Washington: Know someone sick? Your own smell might give it away.
Research from the Monell Center extends the scope and significance of personal odors as a source of information about an individual’s health. The findings suggest that odor cues associated with sickness can cause biological changes in healthy individuals, potentially impacting social contacts and perhaps even patterns of disease spread.
Lead author Stephanie Gervasi said, “Exposure to the odours of sick individuals may trigger protective or preparative responses in their social partners to minimise the risk of impending infection.”
Researchers injected mice with lipopolysaccharide (LPS), a non-infectious bacterial toxin that causes inflammation, activation of the immune system, and other symptoms associated with sickness. The LPS-injected “sick” animals were then housed in the same cages as healthy animals.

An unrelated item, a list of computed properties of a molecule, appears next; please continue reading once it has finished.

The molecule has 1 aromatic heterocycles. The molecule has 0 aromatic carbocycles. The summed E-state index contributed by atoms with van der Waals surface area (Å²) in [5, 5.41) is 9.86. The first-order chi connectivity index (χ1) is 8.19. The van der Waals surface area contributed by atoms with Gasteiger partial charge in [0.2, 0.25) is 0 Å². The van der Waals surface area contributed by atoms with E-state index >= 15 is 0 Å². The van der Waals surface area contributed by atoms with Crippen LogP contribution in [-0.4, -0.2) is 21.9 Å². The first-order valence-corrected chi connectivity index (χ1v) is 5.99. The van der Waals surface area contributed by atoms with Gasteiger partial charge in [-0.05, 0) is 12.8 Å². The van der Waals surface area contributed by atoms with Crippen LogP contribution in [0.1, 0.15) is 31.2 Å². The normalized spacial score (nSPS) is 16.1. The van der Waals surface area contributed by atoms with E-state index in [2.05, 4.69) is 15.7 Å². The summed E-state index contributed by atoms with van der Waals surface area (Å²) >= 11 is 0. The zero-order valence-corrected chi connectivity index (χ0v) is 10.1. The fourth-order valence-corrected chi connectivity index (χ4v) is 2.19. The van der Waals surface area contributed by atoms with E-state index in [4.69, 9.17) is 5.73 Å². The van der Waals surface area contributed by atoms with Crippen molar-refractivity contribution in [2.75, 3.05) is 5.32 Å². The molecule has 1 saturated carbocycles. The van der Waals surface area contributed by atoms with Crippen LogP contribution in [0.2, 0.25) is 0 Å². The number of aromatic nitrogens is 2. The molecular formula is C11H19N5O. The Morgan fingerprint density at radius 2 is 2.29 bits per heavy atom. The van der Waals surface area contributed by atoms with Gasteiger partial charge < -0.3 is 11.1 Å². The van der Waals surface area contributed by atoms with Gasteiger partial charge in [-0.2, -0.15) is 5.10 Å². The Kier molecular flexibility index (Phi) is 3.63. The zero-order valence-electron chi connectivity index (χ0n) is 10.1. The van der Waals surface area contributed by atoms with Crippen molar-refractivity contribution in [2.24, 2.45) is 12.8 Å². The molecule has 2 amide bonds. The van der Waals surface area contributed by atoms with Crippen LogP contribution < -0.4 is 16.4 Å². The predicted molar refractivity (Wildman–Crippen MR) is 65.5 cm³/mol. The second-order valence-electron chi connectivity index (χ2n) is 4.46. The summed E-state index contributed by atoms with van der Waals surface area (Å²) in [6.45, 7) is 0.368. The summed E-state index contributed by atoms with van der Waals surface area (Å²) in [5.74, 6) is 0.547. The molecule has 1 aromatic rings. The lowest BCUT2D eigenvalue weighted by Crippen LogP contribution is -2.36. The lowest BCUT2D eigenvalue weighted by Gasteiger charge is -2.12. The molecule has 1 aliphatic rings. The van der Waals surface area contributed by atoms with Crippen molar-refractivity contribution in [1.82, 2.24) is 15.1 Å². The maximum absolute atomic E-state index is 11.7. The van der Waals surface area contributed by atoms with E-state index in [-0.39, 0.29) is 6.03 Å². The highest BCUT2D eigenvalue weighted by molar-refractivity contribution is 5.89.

Results from bioassays using “sniffer” mice trained to differentiate between urine odors from LPS-injected and healthy animals indicated that healthy partners of sick animals smelled more like sick, as compared to healthy, animals.
The combined findings reveal that body odors of healthy animals can change in the presence of odor-based sickness signals.
Senior author Gary Beauchamp said, “This work shows not only that odors signal disease but that they can have strong effects on individuals that detect them.”
The full findings are present in the journal Scientific Reports.